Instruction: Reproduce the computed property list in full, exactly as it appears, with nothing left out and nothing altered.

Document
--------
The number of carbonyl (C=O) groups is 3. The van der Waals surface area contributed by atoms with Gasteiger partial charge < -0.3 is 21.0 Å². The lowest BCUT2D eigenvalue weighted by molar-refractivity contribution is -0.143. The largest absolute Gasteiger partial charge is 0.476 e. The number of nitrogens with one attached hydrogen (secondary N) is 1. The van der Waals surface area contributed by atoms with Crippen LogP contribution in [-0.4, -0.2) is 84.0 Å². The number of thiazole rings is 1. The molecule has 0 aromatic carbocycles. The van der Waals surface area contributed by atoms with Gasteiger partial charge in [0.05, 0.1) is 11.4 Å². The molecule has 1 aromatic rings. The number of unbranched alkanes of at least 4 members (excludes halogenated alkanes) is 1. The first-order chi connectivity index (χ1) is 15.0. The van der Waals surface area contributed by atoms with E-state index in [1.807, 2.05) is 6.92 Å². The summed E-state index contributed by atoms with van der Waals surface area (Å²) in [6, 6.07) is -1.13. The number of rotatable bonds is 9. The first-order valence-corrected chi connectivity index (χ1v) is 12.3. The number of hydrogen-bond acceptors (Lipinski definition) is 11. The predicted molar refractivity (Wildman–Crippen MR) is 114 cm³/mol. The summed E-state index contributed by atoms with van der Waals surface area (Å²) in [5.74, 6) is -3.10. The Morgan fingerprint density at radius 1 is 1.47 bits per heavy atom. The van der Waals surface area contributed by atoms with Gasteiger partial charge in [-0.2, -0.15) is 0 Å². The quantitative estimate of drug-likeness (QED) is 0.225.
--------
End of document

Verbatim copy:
The number of carbonyl (C=O) groups is 3. The van der Waals surface area contributed by atoms with Gasteiger partial charge < -0.3 is 21.0 Å². The lowest BCUT2D eigenvalue weighted by molar-refractivity contribution is -0.143. The largest absolute Gasteiger partial charge is 0.476 e. The number of nitrogens with one attached hydrogen (secondary N) is 1. The van der Waals surface area contributed by atoms with Crippen LogP contribution in [-0.4, -0.2) is 84.0 Å². The number of thiazole rings is 1. The molecule has 0 aromatic carbocycles. The van der Waals surface area contributed by atoms with Gasteiger partial charge in [0.05, 0.1) is 11.4 Å². The molecule has 1 aromatic rings. The number of unbranched alkanes of at least 4 members (excludes halogenated alkanes) is 1. The first-order chi connectivity index (χ1) is 15.0. The van der Waals surface area contributed by atoms with E-state index in [1.807, 2.05) is 6.92 Å². The summed E-state index contributed by atoms with van der Waals surface area (Å²) in [6, 6.07) is -1.13. The number of rotatable bonds is 9. The first-order valence-corrected chi connectivity index (χ1v) is 12.3. The number of hydrogen-bond acceptors (Lipinski definition) is 11. The predicted molar refractivity (Wildman–Crippen MR) is 114 cm³/mol. The summed E-state index contributed by atoms with van der Waals surface area (Å²) in [5.74, 6) is -3.10. The Morgan fingerprint density at radius 1 is 1.47 bits per heavy atom. The van der Waals surface area contributed by atoms with Gasteiger partial charge in [-0.2, -0.15) is 0 Å². The quantitative estimate of drug-likeness (QED) is 0.225.